Becoming a surrogate mother seemed like a natural option for Kelly Martinez, who enjoyed helping people and liked being pregnant.
Just 20 years old, she thought working with big surrogacy agencies was a safe way for her to help couples have a family.
Instead, however, she says she was instructed to lie to the French consulate about being the biological mother of the children she was carrying. She was told to sign legal papers in French, which she did not understand. She did not receive a copy of the documents, and no translator was offered to her.
Ultimately, Martinez says she was manipulated, lied to, locked in a legal battle, and left with a stack of medical bills. She now sees the surrogacy industry differently — as an industry centered on profit.
Martinez’s story is being turned into a feature-length documentary called #BigFertility, a film produced by the Center for Bioethics and Culture Network, which aims to show the dangers behind the big money involved in the surrogacy industry.
“Kelly’s story is particularly unique because of the international dimension and how the industry exploited her over and over again,” said Jennifer Lahl, president of the Center for Bioethics and Culture Network.
“Her story shows how she was lied to, lied about, financially ruined and almost lost her life,” Lahl told CNA.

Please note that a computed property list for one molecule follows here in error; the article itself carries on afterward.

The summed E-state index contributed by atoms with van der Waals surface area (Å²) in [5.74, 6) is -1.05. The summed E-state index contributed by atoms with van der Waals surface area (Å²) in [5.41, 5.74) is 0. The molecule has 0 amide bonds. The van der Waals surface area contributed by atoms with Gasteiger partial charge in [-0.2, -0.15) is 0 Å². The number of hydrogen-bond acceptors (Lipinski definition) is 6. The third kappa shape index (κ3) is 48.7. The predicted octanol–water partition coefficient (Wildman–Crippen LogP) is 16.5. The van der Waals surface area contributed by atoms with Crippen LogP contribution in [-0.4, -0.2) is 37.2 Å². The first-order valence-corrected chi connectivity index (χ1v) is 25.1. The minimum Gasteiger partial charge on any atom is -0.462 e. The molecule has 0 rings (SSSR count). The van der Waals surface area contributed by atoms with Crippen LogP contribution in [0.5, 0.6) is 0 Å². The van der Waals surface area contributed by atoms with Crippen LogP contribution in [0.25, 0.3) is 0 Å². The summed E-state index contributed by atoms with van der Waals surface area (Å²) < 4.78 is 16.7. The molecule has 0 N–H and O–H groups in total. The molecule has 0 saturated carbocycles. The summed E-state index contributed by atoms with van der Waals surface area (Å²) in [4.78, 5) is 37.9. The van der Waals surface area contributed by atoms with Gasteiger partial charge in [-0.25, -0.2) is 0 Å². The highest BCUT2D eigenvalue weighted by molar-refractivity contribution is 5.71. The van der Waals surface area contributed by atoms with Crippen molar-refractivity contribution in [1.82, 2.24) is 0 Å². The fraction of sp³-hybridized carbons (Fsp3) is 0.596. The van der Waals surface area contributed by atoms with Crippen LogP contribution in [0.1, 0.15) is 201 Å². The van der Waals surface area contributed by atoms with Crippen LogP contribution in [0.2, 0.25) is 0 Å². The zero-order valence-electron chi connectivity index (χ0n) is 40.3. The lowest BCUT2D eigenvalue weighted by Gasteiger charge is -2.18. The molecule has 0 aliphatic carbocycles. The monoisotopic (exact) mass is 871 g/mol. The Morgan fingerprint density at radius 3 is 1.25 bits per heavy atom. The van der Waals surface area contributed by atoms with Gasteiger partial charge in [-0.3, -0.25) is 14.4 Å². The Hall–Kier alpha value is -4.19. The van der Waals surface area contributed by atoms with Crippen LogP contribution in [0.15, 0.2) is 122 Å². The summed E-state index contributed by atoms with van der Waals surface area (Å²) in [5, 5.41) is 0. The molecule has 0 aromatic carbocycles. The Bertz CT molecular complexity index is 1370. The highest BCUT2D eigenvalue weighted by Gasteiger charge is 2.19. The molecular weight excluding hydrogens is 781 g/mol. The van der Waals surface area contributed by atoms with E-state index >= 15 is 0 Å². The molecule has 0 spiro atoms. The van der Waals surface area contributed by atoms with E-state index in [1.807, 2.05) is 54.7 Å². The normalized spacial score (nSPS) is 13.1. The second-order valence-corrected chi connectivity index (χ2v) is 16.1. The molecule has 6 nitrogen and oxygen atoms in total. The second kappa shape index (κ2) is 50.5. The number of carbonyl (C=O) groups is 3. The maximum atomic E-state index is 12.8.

Martinez became a three-time surrogate mother. She became a surrogate for a French couple and a Spanish couple, despite the practice being illegal in all forms in the couples’ home countries. She also became a surrogate mother for a couple in the U.S. Throughout the documentary, Martinez talks about the medical risks, exploitation, and abuse she says she faced during the surrogacy process.
“I have now had my eyes opened to the fact that this is really about money, not about the children,” Martinez says in the trailer for #BigFertility.
The international scope of Martinez’s experiences, Lahl said, points to the overarching concerns that surrogacy around the globe presents. Martinez has now become an advocate against “big surrogacy,” and has spoken at various events around the world about her experience, including to members of Spanish Parliament and the United Nations.
Surrogacy has long been a controversial topic because of its connection with exploitation, abuses, and ethical concerns. The #BigFertility documentary is hoping to bring more of these concerns to light through Kelly’s story and experiences.
“Pushing back on the false narrative that surrogacy can be regulated and prevent problems, #BigFertility will show that the industry cares most about profits and least about the women used as paid breeders,” Lahl said.
The Center for Bioethics and Culture Network is also running a kickstarter page to finalize and market the documentary, which will be launched this fall.